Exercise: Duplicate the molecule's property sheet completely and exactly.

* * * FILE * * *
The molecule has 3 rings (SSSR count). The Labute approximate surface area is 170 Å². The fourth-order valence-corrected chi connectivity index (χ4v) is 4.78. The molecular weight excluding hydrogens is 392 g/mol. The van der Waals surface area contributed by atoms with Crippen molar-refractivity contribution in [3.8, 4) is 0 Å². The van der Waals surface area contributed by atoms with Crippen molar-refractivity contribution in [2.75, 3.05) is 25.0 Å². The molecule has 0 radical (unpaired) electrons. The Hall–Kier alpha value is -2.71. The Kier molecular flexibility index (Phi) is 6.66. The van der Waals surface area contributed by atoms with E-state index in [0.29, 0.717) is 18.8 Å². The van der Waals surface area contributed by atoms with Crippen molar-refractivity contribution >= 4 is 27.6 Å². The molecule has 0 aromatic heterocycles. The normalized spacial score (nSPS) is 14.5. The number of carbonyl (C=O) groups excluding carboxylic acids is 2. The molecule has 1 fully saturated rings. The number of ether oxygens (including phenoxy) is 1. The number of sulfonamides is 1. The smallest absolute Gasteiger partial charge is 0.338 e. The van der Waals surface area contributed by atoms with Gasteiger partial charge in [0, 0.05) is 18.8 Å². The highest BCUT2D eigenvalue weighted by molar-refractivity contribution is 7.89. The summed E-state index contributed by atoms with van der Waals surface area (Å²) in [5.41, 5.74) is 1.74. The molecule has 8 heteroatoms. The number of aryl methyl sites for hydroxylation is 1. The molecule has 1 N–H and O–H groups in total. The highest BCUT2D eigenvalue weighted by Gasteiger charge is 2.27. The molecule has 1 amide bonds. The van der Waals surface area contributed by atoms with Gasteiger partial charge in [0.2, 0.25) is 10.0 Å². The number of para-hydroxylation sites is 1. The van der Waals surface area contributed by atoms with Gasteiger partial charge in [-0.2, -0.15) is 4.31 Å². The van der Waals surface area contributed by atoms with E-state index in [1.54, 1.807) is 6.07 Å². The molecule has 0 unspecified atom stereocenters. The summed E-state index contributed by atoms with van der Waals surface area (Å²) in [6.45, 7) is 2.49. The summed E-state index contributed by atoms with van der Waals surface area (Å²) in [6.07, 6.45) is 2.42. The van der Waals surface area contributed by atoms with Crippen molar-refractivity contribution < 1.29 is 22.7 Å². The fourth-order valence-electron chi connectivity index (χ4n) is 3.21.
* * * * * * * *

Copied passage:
The molecule has 3 rings (SSSR count). The Labute approximate surface area is 170 Å². The fourth-order valence-corrected chi connectivity index (χ4v) is 4.78. The molecular weight excluding hydrogens is 392 g/mol. The van der Waals surface area contributed by atoms with Crippen molar-refractivity contribution in [3.8, 4) is 0 Å². The van der Waals surface area contributed by atoms with Crippen molar-refractivity contribution in [2.75, 3.05) is 25.0 Å². The molecule has 0 radical (unpaired) electrons. The Hall–Kier alpha value is -2.71. The Kier molecular flexibility index (Phi) is 6.66. The van der Waals surface area contributed by atoms with E-state index in [0.29, 0.717) is 18.8 Å². The van der Waals surface area contributed by atoms with Crippen molar-refractivity contribution >= 4 is 27.6 Å². The molecule has 0 aromatic heterocycles. The normalized spacial score (nSPS) is 14.5. The number of carbonyl (C=O) groups excluding carboxylic acids is 2. The molecule has 1 fully saturated rings. The number of ether oxygens (including phenoxy) is 1. The number of sulfonamides is 1. The smallest absolute Gasteiger partial charge is 0.338 e. The van der Waals surface area contributed by atoms with Gasteiger partial charge in [0, 0.05) is 18.8 Å². The highest BCUT2D eigenvalue weighted by molar-refractivity contribution is 7.89. The summed E-state index contributed by atoms with van der Waals surface area (Å²) in [5.41, 5.74) is 1.74. The molecule has 8 heteroatoms. The number of aryl methyl sites for hydroxylation is 1. The molecule has 1 N–H and O–H groups in total. The highest BCUT2D eigenvalue weighted by Gasteiger charge is 2.27. The molecule has 1 amide bonds. The van der Waals surface area contributed by atoms with Gasteiger partial charge in [0.2, 0.25) is 10.0 Å². The number of para-hydroxylation sites is 1. The van der Waals surface area contributed by atoms with Gasteiger partial charge in [-0.2, -0.15) is 4.31 Å². The van der Waals surface area contributed by atoms with E-state index in [1.54, 1.807) is 6.07 Å². The molecule has 0 unspecified atom stereocenters. The summed E-state index contributed by atoms with van der Waals surface area (Å²) in [6.45, 7) is 2.49. The summed E-state index contributed by atoms with van der Waals surface area (Å²) in [6.07, 6.45) is 2.42. The van der Waals surface area contributed by atoms with Crippen molar-refractivity contribution < 1.29 is 22.7 Å². The fourth-order valence-electron chi connectivity index (χ4n) is 3.21.